City Center also completed a six-story, 107-unit apartment building at 932 Hamilton Street called The Gallery at Cityplace. The project includes nearly 114,000 square feet of space, including an ultra-large rooftop deck for outdoor gatherings, co-working areas, and first floor retail space.
The developer also broke ground on 1010 Apartments, a four-story walkup building located on 1010 Hamilton Street that will have 125 units, with a mixture of studio, one-bedroom, and two-bedroom apartments.
“Downtown Allentown has been established as a premier place to live,” City Center President J.B. Reilly said. “The ongoing demand for housing downtown makes us bullish about the future of residential, and the retail to support it, from 9th Street west on Hamilton to 15th Street. This key gateway to the city is called ‘Downtown West,’ and City Center’s next development push will be in this neighborhood.”
In addition to City Center’s residential projects, 2022 saw the opening of a People First solutions center, AblePay Health’s new office, and the Maple Street Parking Deck. New merchants were welcomed at the Downtown Allentown Market, including Ciao Sandwich Shoppe, Khanisa’s Pudding Bar, and The Loaded Plantain.
New businesses opening
Several new businesses continue to call downtown Allentown home. A total of 106 new In City Business Licenses were issued in 2022 in the downtown and waterfront districts for a variety of different types of operations, according to Mark Hartney, Deputy Director of the Allentown Department of Community and Economic Development.
New neighborhood bars Pennsylvania Rye Company and Sports & Social Allentown both opened in 2022. Grandpa’s Kitchen (La Cocina del Abuelo) opened at 621 Hamilton Street, and the Soft Machine Gallery at 105 Ridge Avenue reopened to the public, Hartney said.
DLP Real Estate Capital purchased the former PPL Plaza at 835 Hamilton Street and plans to move 80 employees to the 8th floor of the building. Additionally, RKL Accountants merged with Stoudt Associates, resulting in 25 new jobs at 840 Hamilton Street.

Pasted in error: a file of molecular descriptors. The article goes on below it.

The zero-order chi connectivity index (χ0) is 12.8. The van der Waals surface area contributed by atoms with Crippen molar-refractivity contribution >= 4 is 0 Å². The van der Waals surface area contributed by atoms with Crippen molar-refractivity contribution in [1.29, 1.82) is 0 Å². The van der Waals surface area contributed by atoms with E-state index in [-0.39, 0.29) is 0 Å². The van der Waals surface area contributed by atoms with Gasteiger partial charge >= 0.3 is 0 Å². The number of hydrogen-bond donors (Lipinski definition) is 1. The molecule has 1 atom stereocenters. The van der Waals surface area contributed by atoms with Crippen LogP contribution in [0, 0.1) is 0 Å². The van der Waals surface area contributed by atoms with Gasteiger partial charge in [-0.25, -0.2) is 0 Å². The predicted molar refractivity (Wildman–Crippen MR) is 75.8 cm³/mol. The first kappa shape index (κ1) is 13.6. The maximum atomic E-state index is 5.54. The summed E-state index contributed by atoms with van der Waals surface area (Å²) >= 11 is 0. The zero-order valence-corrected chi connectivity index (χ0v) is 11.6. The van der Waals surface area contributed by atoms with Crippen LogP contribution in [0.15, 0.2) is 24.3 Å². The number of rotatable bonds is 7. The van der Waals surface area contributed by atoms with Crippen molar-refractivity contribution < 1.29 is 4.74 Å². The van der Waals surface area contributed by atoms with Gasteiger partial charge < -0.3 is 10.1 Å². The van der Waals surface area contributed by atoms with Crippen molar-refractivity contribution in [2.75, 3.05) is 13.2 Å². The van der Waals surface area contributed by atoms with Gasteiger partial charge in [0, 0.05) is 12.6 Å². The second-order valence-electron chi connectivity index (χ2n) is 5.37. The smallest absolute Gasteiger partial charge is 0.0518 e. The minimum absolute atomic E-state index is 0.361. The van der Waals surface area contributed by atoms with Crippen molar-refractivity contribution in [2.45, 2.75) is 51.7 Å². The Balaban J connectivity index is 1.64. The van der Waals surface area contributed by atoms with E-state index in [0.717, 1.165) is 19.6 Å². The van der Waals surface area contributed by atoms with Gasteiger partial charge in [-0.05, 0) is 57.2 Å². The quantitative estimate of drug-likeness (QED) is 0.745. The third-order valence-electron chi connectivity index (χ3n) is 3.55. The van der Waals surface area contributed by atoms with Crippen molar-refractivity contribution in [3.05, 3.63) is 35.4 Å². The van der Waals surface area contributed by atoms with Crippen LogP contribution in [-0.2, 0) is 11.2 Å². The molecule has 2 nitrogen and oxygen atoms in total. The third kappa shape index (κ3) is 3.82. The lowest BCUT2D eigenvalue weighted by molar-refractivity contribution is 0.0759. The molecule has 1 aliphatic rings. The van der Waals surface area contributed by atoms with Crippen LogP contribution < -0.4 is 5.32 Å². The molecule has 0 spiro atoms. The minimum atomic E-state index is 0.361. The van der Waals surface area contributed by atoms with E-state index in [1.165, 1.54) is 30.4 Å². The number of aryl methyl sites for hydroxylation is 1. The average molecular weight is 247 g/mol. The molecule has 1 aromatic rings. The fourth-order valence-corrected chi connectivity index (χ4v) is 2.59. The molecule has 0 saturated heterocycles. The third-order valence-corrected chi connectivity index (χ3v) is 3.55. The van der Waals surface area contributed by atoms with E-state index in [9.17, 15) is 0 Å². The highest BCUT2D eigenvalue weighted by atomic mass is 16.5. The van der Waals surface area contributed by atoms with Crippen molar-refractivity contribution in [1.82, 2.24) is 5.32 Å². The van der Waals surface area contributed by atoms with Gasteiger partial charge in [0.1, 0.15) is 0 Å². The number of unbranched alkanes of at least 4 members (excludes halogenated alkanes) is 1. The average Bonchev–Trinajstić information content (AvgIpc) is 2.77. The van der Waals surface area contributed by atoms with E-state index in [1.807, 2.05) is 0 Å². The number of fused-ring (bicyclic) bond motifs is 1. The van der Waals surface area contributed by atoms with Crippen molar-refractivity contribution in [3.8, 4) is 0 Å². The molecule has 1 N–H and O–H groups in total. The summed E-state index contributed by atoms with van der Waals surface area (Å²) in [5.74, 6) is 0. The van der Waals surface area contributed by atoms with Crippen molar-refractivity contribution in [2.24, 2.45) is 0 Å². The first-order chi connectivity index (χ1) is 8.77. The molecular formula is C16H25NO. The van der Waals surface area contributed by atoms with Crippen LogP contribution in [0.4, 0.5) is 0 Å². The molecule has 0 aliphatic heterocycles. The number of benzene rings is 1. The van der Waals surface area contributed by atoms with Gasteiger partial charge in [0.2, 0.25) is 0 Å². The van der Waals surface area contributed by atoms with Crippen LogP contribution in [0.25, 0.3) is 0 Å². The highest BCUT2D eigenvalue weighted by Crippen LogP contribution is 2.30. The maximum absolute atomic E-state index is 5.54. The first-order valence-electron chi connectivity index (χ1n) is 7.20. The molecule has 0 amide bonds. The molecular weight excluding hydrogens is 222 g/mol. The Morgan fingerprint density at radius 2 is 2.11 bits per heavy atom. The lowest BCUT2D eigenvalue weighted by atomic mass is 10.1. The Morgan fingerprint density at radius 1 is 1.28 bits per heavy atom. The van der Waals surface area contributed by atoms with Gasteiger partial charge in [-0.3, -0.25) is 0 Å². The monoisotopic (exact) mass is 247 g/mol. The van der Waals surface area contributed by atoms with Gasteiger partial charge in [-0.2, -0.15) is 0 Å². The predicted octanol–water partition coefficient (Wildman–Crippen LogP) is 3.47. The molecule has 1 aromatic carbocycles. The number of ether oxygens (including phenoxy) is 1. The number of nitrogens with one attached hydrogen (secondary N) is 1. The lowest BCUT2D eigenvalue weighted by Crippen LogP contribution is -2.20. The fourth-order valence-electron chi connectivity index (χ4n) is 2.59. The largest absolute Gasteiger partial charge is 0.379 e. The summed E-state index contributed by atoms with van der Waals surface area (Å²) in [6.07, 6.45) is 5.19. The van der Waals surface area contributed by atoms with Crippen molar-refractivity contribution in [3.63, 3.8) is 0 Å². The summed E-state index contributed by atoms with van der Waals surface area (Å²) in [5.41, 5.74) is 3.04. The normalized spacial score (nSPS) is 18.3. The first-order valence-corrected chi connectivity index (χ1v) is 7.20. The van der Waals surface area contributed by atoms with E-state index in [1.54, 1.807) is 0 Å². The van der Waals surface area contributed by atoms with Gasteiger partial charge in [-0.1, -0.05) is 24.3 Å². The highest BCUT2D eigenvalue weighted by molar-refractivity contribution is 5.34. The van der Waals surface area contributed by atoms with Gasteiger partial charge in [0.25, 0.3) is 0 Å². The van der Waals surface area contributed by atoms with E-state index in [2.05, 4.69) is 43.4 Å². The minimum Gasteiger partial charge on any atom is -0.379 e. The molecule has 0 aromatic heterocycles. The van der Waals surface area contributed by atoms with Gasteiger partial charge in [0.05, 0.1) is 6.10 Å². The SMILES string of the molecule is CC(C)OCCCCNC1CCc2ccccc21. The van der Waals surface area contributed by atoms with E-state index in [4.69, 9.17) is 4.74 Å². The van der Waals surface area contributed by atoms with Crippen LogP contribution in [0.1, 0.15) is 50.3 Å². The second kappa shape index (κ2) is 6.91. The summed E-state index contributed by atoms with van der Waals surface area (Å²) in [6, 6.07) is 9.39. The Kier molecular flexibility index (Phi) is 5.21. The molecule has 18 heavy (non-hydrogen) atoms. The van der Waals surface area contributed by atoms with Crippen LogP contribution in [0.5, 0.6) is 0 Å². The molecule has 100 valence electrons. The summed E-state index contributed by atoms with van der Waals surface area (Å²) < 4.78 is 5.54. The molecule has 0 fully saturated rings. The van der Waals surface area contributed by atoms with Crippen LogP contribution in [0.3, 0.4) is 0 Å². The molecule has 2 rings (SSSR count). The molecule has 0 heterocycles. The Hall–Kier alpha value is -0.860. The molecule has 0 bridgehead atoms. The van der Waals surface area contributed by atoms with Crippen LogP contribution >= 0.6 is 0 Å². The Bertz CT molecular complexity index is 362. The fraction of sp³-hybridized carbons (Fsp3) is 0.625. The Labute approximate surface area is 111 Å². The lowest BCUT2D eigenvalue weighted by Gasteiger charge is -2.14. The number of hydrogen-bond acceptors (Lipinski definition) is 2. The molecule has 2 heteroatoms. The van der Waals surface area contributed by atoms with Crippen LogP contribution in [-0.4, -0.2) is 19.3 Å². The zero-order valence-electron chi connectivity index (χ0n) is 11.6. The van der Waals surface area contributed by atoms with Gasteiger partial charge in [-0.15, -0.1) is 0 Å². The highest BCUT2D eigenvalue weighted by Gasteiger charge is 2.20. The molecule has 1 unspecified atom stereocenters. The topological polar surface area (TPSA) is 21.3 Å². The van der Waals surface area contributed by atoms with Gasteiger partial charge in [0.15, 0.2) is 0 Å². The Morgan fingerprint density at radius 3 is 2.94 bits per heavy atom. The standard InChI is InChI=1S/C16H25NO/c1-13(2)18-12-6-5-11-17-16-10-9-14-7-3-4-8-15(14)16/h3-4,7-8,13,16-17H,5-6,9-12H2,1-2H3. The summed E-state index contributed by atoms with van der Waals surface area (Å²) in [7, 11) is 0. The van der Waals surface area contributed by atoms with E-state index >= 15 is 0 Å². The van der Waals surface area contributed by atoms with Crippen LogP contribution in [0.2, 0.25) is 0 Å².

This past year saw several new pop-up shops open, according to City Center, including Downtown Dollhouse & Co Lash and Brow House, Maltas con Leche Art Gallery, Beautified by Tiana Marie Women’s Clothing, Silveri & Co., Mia’s Baby Boutique, A Little Bit of Local, Properly Laced, and Made by Nano Men’s Clothing.
Road and streetscape improvements
The first phase of Riverside Drive was completed in the summer of 2022, a project that had been in planning stages for seven years, consisting of a new three-lane road running about one mile from Hamilton Street to American Parkway, Hartney said.
The Tilghman Street Bridge also reopened this past year after about four years of work, which had been further delayed by the COVID-19 pandemic. The $25 million project included bridge rehabilitation, deck replacement, drainage work, lighting upgrades, and other improvements.
Allentown is also continuing its Streetscape Improvement Project, which began in April and continued into mid-November. It has resulted in new sidewalks, curbing, lighting, trees, gathering areas, bike racks, parking kiosks, and other amenities, Hartney said.
Phase I of the project focused on the 500 and 600 blocks of Hamilton Street as well as portions W. Linden, N. Sixth, and N. Seventh Street. The spring of 2023 will bring improvements to the 900, 1000, and 1100 blocks as well as DaVinci Science Center public improvements in later phases.
February 2023 Issue of LVStartup Has Been Released
The February 2023 issue of LVstartup, a monthly e-newsletter about entrepreneurs and startups in the Lehigh Valley, has been released. Click here to see the new issue, [...]Continue to Next Page